As I said in my previous article for Counselling Directory, when the context is one of acute existential anxieties, suffering and uncertainty, which is inevitable and beyond our control, we can only overcome our perfectly rational fears by finding our inner courage, resilience, meaning and purpose. We can also try to cultivate and nurture our spiritual and existential ability to transcend adversity.
My conscience and sometimes incongruent internal dialogue is often very self-critical when I am stressed. Never-the-less, I work towards an understanding of the tensions, conflicts, dilemmas and paradoxes that are holding me back. Sometimes counselling can help us with this process as well. I have come to realise that facing my freedom and responsibility for my fate is a difficult path in life for which I need to dig deep to find existential courage. However, I still optimistically believe I have the potential for leading a more meaningful and purposeful life. I know I will undoubtedly continue to struggle and suffer but I hope that I will also discover much that is of value and worth.
For me there are few things more satisfying than to acquire mastery over the time that I have left and to use it to the best of my ability, making the most of who I am capable of being in this constantly changing and threatening world which still sometimes seems utterly absurd to me.
Having a durable sense of humour turns out to be one of the most valuable 'defences against the dark arts' in my slightly comical emotional armoury for ' walking through storms of troubles'. Reading Harry Potter isn't just for kids. We all tend to need the good guys to win, however old we may be.
I have concluded that many of us will have experienced some level of trauma during this global pandemic. One of the major changes that occur after trauma is the rupturing of the narrative of our life, of that which gives us a sense of identity and our place in the world. Creating a new narrative, one that takes these changes into account, is the overarching task for us as trauma sufferers; not just recovering from the distress but being able to incorporate the experience and move on.
It is sometimes extremely helpful to be able to tell our own stories and also to listen to the accounts of what has happened to others. This is why I'm sharing my experience with you. I have concluded from both my experience and extensive research that post-traumatic stress, like loss and grief, is a challenging yet vital aspect of human existence that we all experience and process in individual ways.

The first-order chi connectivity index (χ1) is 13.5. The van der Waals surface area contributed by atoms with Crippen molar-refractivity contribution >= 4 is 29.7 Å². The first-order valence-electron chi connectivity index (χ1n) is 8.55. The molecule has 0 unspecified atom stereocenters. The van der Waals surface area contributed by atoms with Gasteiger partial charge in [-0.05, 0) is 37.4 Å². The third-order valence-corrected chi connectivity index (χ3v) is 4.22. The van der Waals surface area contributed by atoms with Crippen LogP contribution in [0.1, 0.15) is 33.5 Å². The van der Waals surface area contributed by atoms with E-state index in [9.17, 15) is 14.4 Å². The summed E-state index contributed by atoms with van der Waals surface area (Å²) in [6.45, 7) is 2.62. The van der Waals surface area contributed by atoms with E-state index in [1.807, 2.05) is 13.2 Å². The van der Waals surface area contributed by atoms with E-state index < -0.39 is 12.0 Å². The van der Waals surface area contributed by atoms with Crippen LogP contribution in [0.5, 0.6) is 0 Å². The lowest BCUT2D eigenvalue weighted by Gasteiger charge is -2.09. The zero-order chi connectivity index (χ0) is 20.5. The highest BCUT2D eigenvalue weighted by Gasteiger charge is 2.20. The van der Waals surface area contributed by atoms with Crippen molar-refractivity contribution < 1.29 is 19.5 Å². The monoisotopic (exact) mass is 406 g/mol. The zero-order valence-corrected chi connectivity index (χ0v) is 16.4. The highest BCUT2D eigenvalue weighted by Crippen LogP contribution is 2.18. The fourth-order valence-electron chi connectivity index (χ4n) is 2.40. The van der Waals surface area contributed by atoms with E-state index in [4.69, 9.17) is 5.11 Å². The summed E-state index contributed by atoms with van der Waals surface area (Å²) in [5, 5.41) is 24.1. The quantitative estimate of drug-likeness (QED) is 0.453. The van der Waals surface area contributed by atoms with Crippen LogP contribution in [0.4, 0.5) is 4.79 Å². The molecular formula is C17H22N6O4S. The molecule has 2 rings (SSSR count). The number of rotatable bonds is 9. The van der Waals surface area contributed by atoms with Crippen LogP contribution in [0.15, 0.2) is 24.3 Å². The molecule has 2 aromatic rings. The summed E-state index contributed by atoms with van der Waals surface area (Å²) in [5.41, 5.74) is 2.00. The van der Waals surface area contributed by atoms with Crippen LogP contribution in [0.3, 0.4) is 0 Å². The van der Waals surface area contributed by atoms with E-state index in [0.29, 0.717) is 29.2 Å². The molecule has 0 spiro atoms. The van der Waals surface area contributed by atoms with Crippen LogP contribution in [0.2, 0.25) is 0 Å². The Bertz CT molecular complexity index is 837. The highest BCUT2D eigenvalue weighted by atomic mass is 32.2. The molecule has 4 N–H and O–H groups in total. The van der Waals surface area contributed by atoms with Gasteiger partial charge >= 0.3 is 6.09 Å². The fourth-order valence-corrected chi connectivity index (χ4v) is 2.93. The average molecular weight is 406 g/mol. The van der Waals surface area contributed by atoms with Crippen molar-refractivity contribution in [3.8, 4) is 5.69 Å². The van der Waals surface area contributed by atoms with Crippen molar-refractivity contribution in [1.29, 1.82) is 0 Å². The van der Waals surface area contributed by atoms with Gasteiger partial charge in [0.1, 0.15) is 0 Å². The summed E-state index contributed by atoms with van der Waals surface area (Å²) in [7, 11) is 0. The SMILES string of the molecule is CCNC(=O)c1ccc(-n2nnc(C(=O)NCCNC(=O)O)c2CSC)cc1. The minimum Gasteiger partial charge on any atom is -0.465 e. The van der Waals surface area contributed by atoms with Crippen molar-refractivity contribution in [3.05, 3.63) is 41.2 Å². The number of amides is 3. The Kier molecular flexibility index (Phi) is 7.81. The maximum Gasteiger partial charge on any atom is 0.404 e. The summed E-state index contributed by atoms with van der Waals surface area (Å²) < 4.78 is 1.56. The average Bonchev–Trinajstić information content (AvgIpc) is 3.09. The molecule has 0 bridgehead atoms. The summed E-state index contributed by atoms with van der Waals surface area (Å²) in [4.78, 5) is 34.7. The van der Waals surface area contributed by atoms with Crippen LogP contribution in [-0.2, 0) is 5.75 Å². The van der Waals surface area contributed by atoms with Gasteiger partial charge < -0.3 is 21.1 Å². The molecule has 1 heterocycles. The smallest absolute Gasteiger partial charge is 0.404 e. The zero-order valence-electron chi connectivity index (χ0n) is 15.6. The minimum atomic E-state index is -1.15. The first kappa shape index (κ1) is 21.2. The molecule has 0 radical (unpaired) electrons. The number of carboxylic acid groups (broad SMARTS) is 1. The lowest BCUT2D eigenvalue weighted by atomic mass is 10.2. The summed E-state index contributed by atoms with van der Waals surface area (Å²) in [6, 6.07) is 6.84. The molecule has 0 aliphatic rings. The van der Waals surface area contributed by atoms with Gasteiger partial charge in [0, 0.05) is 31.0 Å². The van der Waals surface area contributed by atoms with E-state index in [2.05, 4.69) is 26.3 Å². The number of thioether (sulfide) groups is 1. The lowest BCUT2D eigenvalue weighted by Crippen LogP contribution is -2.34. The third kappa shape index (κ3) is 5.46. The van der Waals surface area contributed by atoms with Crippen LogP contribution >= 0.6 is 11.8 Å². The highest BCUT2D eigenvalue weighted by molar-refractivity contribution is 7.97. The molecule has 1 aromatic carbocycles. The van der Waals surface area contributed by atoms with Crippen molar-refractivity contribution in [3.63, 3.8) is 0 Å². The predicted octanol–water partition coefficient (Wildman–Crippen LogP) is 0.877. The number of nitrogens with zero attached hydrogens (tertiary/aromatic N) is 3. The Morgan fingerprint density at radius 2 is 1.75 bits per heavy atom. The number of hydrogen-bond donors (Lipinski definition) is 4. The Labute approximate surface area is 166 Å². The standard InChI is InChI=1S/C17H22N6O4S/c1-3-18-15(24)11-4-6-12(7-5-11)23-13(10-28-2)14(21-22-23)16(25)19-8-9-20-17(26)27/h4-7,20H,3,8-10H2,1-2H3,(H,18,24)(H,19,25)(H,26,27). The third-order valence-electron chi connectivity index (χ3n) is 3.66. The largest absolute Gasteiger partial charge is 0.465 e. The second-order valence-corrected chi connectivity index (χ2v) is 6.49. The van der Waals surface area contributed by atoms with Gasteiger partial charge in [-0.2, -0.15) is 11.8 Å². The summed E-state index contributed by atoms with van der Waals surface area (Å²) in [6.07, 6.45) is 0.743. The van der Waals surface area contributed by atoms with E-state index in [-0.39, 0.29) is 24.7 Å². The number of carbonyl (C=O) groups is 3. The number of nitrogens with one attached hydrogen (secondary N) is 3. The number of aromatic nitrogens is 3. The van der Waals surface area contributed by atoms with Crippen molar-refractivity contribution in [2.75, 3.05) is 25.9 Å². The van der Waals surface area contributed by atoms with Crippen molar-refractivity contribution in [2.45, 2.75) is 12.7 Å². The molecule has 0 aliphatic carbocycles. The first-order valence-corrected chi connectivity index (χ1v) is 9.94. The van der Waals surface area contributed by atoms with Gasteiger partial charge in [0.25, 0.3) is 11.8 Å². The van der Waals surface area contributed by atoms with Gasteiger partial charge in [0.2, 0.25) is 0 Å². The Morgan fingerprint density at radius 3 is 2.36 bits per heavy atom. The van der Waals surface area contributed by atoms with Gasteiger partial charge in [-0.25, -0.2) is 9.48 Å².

The particular form of 'expert companionship' offered by counselling relationships is one way in which people may be helped to find their own meaning and purpose, construct new narratives and move on.
The THRIVE model
Professor Stephen Joseph has conducted long-term research into the process of 'post-traumatic growth' and he offers the 'THRIVE' model as a guide to self-help for people recovering from trauma. The model presents reflective exercises in a detailed series of six stages or signposts to assist survivors through the process of coping and moving on with their lives.
This practical form of support represents a valuable outcome of his thorough research of the topic over 25 years. Joseph describes the 'signposts' in much greater detail in his excellent self-help book 'What doesn't kill us: a guide to overcoming adversity and moving forward'. I have used the 'THRIVE' signposts when counselling trauma victims and trying to facilitate the 'post-traumatic growth' which I genuinely believe we are all capable of achieving, just as humankind somehow seems to eventually triumph over adversity in the end.
Here are the signposts for post-traumatic growth:
- taking stock
- harvesting hope
- identifying change
- valuing change
- expressing change in action
Reflecting on my own experience and the narratives of past clients, I have found this guidance extremely helpful in the counselling process. Joseph also advises that therapy can be helpful in teaching new coping skills, but he warns that therapists cannot teach people meaning. Meaning is unique for each person. He suggests that what we can do is to support people in their own search for meaning.
What people may need is an 'expert companion' alongside them in their journey to understand and rebuild their lives. I hope this process of re-telling my own tales of transition from victim to survivor will be helpful to readers in devising their own personal guidance for 'walking through a storm of troubles'.